The longest-serving Democrat in the Senate on Wednesday called for scrapping mandatory minimum sentences at both the federal and state levels, and said he wants Congress to take a critical look at the way U.S. law enforcement agencies use drones.
Judiciary Committee Chairman Patrick J. Leahy also said his major priority for the beginning of the new Congress will be overhauling immigration laws, and he announced hearings next month — adding momentum to an issue that Senate Majority Leader Harry Reid has already identified as the top priority.
“Our nation relies on immigrants. We have to find a way through the partisan gridlock to enact meaningful change on immigration laws, and that should include a path to citizenship,” Mr. Leahy said in a speech laying out his agenda for the new year to students at Georgetown University Law Center.
He listed renewing the Violence Against Women Act and taking some action on guns as other top priorities, but veered from his prepared remarks to take particular aim at the proliferation of drones used in law enforcement.
“This fast-emerging technology is cheap, but I think just because it’s available doesn’t mean it helps. I think there could be a significant threat to the privacy and civil liberties,” he said.
As chairman of the Judiciary Committee, Mr. Leahy has the power to call hearings to examine both sentencing and drones and to write legislation controlling them. He told reporters after his speech that he didn’t have specific legislation in mind, but said the issue will draw his attention.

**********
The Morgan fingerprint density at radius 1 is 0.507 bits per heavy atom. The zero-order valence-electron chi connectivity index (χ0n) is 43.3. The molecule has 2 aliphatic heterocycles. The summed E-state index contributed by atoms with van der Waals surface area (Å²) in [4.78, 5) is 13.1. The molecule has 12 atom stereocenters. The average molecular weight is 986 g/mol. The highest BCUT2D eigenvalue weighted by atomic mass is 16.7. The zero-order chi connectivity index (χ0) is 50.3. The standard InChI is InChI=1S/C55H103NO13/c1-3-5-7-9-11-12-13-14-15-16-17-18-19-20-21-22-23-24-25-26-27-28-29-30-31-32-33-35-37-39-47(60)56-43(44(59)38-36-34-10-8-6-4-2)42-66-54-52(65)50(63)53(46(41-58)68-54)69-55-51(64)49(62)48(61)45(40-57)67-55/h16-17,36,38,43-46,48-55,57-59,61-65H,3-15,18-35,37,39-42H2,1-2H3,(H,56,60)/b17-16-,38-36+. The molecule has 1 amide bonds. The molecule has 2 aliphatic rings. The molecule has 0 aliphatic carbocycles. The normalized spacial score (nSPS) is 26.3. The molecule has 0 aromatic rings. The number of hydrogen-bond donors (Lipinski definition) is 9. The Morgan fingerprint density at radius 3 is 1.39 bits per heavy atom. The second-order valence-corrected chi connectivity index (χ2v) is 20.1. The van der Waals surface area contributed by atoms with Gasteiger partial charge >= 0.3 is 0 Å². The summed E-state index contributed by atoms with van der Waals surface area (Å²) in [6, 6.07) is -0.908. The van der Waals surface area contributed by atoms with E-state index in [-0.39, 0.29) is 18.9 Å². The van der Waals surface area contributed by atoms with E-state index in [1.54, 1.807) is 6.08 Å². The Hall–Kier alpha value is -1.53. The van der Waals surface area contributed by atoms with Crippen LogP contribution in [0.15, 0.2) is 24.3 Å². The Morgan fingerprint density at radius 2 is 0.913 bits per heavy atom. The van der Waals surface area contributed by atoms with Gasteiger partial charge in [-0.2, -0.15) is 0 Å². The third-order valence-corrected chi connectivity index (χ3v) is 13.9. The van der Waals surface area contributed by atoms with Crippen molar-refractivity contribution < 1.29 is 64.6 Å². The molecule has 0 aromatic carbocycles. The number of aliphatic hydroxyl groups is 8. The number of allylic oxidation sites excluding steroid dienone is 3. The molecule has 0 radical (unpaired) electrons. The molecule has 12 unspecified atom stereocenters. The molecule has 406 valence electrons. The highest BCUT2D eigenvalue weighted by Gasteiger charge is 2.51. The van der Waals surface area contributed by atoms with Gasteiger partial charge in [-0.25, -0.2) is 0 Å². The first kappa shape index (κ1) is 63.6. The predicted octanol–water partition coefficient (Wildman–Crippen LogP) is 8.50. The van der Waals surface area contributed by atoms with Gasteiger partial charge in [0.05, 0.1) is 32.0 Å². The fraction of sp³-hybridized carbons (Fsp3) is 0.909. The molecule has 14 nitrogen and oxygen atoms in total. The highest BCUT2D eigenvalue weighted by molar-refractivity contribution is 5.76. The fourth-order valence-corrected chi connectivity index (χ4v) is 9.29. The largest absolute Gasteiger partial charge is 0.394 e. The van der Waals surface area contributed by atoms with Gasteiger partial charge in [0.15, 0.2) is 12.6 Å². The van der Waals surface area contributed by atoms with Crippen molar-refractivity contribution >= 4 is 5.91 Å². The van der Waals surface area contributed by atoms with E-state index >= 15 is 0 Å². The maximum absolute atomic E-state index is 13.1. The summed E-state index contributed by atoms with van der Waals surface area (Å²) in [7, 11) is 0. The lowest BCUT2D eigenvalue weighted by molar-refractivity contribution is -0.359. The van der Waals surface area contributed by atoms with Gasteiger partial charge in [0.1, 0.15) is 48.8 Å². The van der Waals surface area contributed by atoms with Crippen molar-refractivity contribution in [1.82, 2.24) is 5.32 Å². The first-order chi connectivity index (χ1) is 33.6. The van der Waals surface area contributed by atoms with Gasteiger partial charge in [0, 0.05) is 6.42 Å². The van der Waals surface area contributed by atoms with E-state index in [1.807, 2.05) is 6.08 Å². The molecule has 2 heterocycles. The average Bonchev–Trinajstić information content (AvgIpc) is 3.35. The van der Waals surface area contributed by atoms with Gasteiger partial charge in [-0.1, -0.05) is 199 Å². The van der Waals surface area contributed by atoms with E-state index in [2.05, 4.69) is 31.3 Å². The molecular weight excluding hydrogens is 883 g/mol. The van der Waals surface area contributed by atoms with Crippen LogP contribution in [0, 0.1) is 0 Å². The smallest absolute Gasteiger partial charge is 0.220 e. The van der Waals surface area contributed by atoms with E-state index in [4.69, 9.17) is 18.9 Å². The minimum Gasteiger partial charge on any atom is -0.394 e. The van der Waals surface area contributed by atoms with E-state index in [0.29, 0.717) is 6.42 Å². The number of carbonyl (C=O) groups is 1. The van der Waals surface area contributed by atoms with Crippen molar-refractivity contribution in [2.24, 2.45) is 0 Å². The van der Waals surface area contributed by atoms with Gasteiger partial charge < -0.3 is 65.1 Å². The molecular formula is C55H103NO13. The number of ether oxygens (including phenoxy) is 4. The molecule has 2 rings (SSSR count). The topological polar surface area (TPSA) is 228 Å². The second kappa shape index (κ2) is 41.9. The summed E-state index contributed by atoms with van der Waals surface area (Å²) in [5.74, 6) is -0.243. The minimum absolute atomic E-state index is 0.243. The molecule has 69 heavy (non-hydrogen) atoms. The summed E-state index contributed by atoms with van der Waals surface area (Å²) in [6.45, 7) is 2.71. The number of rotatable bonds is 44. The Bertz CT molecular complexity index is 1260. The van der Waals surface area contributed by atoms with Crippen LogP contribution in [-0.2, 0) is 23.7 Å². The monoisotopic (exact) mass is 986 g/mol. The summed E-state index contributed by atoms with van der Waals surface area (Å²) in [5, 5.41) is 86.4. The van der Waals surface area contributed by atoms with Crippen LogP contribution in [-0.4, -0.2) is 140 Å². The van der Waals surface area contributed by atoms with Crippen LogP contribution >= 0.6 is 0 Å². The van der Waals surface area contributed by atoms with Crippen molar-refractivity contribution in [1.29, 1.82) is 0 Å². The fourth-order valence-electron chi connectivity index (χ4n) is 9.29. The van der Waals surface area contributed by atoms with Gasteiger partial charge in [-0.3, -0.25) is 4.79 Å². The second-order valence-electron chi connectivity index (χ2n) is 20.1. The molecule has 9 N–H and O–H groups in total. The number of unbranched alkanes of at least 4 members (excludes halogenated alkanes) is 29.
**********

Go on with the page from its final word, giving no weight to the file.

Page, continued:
He compared it to “the dumb idea” of having the enhanced-screening machines at airports, which he said amount to an invasion of privacy.
“I’m afraid these drones may become the same thing,” he said.
Mr. Leahy also diverted from his prepared remarks to strongly condemn mandatory minimum sentences at all levels, calling them “a great mistake” that hurts youths and minorities.
“I think at the federal level and at the state level, get rid of these mandatory minimum sentences. Let judges act as judges and make up their own mind what should be done,” he said. “The idea that we protect society by one size fits all, or the idea that we can do this kind of symbolism to make us safer — it just does not work in the real world.”
Mr. Leahy had the chance to become chairman of the Appropriations Committee, which is usually considered the most powerful panel in the Senate, but he turned that down to remain at the helm of the Judiciary Committee.
In answering questions from law students, Mr. Leahy also said he will seek clarification from the administration as to how it plans to enforce federal drug laws in the face of states such as Colorado and Washington, which have moved to legalize marijuana use.
“My own predilection is, I hate to see a great deal of law enforcement resources spent on things like the possession, use of marijuana when we have murder cases, armed robbery cases, things like that that go unsolved,” he said.
Any steps on gun control also will go through Mr. Leahy’s committee, and he said he thinks some steps are likely, adding that he would back closing the loophole that allows private gun transactions to go through without a background check.
He also said there’s no need for high-capacity ammunition magazines, and pointed to Vermont, which has a strong tradition of gun rights but also has a rule limiting hunters using semiautomatic rifles to just six rounds of ammunition during deer-hunting seasons.
“Are we really saying as a nation we’re going to be more protective of the deer than we are of our children? I think not,” he said.